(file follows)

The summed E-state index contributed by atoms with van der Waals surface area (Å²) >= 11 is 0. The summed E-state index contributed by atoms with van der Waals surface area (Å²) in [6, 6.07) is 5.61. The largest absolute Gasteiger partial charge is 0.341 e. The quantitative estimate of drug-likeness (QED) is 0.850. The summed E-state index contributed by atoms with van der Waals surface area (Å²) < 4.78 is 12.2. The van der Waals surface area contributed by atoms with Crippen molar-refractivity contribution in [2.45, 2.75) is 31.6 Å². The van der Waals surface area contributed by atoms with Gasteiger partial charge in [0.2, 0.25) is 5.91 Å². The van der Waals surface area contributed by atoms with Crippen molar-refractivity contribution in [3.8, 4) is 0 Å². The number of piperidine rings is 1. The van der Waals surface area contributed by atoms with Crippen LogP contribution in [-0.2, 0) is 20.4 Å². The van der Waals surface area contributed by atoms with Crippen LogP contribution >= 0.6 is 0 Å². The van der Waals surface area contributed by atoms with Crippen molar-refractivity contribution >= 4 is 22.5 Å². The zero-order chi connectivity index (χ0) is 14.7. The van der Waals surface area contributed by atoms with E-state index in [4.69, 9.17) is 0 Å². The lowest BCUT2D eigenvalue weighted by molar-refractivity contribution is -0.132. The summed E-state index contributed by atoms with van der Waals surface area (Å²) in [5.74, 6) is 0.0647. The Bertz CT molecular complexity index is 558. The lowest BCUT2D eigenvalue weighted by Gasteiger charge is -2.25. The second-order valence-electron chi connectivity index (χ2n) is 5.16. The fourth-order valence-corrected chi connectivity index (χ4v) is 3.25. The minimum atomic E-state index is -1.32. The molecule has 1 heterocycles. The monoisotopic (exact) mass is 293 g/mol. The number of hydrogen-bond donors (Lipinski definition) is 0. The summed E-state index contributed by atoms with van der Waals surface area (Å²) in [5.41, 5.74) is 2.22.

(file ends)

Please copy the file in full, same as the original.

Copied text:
The summed E-state index contributed by atoms with van der Waals surface area (Å²) >= 11 is 0. The summed E-state index contributed by atoms with van der Waals surface area (Å²) in [6, 6.07) is 5.61. The largest absolute Gasteiger partial charge is 0.341 e. The quantitative estimate of drug-likeness (QED) is 0.850. The summed E-state index contributed by atoms with van der Waals surface area (Å²) < 4.78 is 12.2. The van der Waals surface area contributed by atoms with Crippen molar-refractivity contribution in [2.45, 2.75) is 31.6 Å². The van der Waals surface area contributed by atoms with Gasteiger partial charge in [0.2, 0.25) is 5.91 Å². The van der Waals surface area contributed by atoms with Crippen molar-refractivity contribution in [3.8, 4) is 0 Å². The number of piperidine rings is 1. The van der Waals surface area contributed by atoms with Crippen LogP contribution in [-0.2, 0) is 20.4 Å². The van der Waals surface area contributed by atoms with Crippen LogP contribution >= 0.6 is 0 Å². The van der Waals surface area contributed by atoms with Crippen molar-refractivity contribution >= 4 is 22.5 Å². The zero-order chi connectivity index (χ0) is 14.7. The van der Waals surface area contributed by atoms with E-state index in [4.69, 9.17) is 0 Å². The lowest BCUT2D eigenvalue weighted by molar-refractivity contribution is -0.132. The summed E-state index contributed by atoms with van der Waals surface area (Å²) in [5.74, 6) is 0.0647. The Bertz CT molecular complexity index is 558. The lowest BCUT2D eigenvalue weighted by Gasteiger charge is -2.25. The second-order valence-electron chi connectivity index (χ2n) is 5.16. The fourth-order valence-corrected chi connectivity index (χ4v) is 3.25. The minimum atomic E-state index is -1.32. The molecule has 1 heterocycles. The monoisotopic (exact) mass is 293 g/mol. The number of hydrogen-bond donors (Lipinski definition) is 0. The summed E-state index contributed by atoms with van der Waals surface area (Å²) in [5.41, 5.74) is 2.22.